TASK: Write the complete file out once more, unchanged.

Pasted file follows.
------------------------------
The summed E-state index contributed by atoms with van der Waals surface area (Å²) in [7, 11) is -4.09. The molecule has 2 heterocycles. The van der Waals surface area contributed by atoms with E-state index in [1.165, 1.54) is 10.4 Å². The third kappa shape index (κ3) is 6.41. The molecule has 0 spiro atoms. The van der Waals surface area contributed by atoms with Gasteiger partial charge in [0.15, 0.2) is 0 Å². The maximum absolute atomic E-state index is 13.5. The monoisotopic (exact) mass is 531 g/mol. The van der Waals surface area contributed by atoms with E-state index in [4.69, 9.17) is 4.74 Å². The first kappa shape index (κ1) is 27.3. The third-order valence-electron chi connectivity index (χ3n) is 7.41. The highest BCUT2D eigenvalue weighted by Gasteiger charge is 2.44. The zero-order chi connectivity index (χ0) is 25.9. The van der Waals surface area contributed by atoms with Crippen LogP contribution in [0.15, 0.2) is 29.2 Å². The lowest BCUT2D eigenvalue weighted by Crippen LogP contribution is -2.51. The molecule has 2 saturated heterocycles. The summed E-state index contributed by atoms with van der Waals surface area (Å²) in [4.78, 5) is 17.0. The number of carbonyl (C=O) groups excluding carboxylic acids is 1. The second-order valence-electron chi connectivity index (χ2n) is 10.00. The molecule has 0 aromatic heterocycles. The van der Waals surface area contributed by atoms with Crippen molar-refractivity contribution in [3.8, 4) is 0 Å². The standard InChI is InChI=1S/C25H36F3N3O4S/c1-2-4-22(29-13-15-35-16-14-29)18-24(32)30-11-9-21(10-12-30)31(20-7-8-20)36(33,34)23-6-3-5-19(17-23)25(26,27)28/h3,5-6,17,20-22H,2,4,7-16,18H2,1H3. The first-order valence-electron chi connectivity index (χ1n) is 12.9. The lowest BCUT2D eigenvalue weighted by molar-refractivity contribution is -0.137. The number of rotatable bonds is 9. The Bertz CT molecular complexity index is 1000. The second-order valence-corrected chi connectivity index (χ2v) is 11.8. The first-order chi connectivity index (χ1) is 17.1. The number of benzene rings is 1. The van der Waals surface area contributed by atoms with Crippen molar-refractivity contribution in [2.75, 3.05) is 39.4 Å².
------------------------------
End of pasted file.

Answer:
The summed E-state index contributed by atoms with van der Waals surface area (Å²) in [7, 11) is -4.09. The molecule has 2 heterocycles. The van der Waals surface area contributed by atoms with E-state index in [1.165, 1.54) is 10.4 Å². The third kappa shape index (κ3) is 6.41. The molecule has 0 spiro atoms. The van der Waals surface area contributed by atoms with Gasteiger partial charge in [0.15, 0.2) is 0 Å². The maximum absolute atomic E-state index is 13.5. The monoisotopic (exact) mass is 531 g/mol. The van der Waals surface area contributed by atoms with E-state index in [4.69, 9.17) is 4.74 Å². The first kappa shape index (κ1) is 27.3. The third-order valence-electron chi connectivity index (χ3n) is 7.41. The highest BCUT2D eigenvalue weighted by Gasteiger charge is 2.44. The zero-order chi connectivity index (χ0) is 25.9. The van der Waals surface area contributed by atoms with Crippen LogP contribution in [0.15, 0.2) is 29.2 Å². The lowest BCUT2D eigenvalue weighted by Crippen LogP contribution is -2.51. The molecule has 2 saturated heterocycles. The summed E-state index contributed by atoms with van der Waals surface area (Å²) in [4.78, 5) is 17.0. The number of carbonyl (C=O) groups excluding carboxylic acids is 1. The second-order valence-electron chi connectivity index (χ2n) is 10.00. The molecule has 0 aromatic heterocycles. The van der Waals surface area contributed by atoms with Crippen molar-refractivity contribution in [3.8, 4) is 0 Å². The standard InChI is InChI=1S/C25H36F3N3O4S/c1-2-4-22(29-13-15-35-16-14-29)18-24(32)30-11-9-21(10-12-30)31(20-7-8-20)36(33,34)23-6-3-5-19(17-23)25(26,27)28/h3,5-6,17,20-22H,2,4,7-16,18H2,1H3. The first-order valence-electron chi connectivity index (χ1n) is 12.9. The lowest BCUT2D eigenvalue weighted by molar-refractivity contribution is -0.137. The number of rotatable bonds is 9. The Bertz CT molecular complexity index is 1000. The second-order valence-corrected chi connectivity index (χ2v) is 11.8. The first-order chi connectivity index (χ1) is 17.1. The number of benzene rings is 1. The van der Waals surface area contributed by atoms with Crippen molar-refractivity contribution in [2.75, 3.05) is 39.4 Å².